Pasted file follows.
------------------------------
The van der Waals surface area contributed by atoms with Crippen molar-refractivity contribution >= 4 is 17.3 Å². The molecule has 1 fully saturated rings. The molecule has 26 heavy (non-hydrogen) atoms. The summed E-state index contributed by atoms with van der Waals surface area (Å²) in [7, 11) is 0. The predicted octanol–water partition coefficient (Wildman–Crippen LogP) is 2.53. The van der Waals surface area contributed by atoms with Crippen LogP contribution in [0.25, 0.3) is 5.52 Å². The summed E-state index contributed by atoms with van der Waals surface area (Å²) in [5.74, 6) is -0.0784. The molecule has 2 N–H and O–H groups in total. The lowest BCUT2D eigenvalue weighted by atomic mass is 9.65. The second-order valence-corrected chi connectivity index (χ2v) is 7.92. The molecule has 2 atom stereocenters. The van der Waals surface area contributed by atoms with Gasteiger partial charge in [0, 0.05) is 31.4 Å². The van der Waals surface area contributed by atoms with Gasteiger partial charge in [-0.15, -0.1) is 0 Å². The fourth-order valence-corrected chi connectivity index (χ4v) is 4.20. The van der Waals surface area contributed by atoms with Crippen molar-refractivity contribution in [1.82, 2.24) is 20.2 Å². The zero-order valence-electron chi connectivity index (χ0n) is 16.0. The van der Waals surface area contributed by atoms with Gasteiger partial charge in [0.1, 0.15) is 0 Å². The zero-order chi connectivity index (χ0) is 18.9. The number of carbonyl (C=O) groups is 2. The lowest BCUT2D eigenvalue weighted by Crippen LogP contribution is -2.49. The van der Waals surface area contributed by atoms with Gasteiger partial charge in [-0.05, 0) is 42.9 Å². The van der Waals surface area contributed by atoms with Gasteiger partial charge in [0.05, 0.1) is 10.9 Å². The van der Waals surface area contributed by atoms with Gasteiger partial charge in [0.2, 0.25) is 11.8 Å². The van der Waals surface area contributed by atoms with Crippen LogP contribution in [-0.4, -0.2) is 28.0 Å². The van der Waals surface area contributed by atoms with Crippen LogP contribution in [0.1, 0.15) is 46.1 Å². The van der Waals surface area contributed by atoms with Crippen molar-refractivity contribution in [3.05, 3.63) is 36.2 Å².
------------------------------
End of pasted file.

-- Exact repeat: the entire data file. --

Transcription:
The van der Waals surface area contributed by atoms with Crippen molar-refractivity contribution >= 4 is 17.3 Å². The molecule has 1 fully saturated rings. The molecule has 26 heavy (non-hydrogen) atoms. The summed E-state index contributed by atoms with van der Waals surface area (Å²) in [7, 11) is 0. The predicted octanol–water partition coefficient (Wildman–Crippen LogP) is 2.53. The van der Waals surface area contributed by atoms with Crippen LogP contribution in [0.25, 0.3) is 5.52 Å². The summed E-state index contributed by atoms with van der Waals surface area (Å²) in [5.74, 6) is -0.0784. The molecule has 2 N–H and O–H groups in total. The lowest BCUT2D eigenvalue weighted by atomic mass is 9.65. The second-order valence-corrected chi connectivity index (χ2v) is 7.92. The molecule has 2 atom stereocenters. The van der Waals surface area contributed by atoms with Gasteiger partial charge in [0, 0.05) is 31.4 Å². The van der Waals surface area contributed by atoms with Gasteiger partial charge in [-0.15, -0.1) is 0 Å². The fourth-order valence-corrected chi connectivity index (χ4v) is 4.20. The van der Waals surface area contributed by atoms with Crippen molar-refractivity contribution in [1.82, 2.24) is 20.2 Å². The zero-order valence-electron chi connectivity index (χ0n) is 16.0. The van der Waals surface area contributed by atoms with Gasteiger partial charge in [0.1, 0.15) is 0 Å². The zero-order chi connectivity index (χ0) is 18.9. The number of carbonyl (C=O) groups is 2. The lowest BCUT2D eigenvalue weighted by Crippen LogP contribution is -2.49. The van der Waals surface area contributed by atoms with Gasteiger partial charge in [-0.05, 0) is 42.9 Å². The van der Waals surface area contributed by atoms with Gasteiger partial charge in [0.05, 0.1) is 10.9 Å². The van der Waals surface area contributed by atoms with Gasteiger partial charge in [0.2, 0.25) is 11.8 Å². The van der Waals surface area contributed by atoms with Crippen LogP contribution in [-0.4, -0.2) is 28.0 Å². The van der Waals surface area contributed by atoms with Crippen LogP contribution in [0.1, 0.15) is 46.1 Å². The van der Waals surface area contributed by atoms with Crippen molar-refractivity contribution in [3.05, 3.63) is 36.2 Å².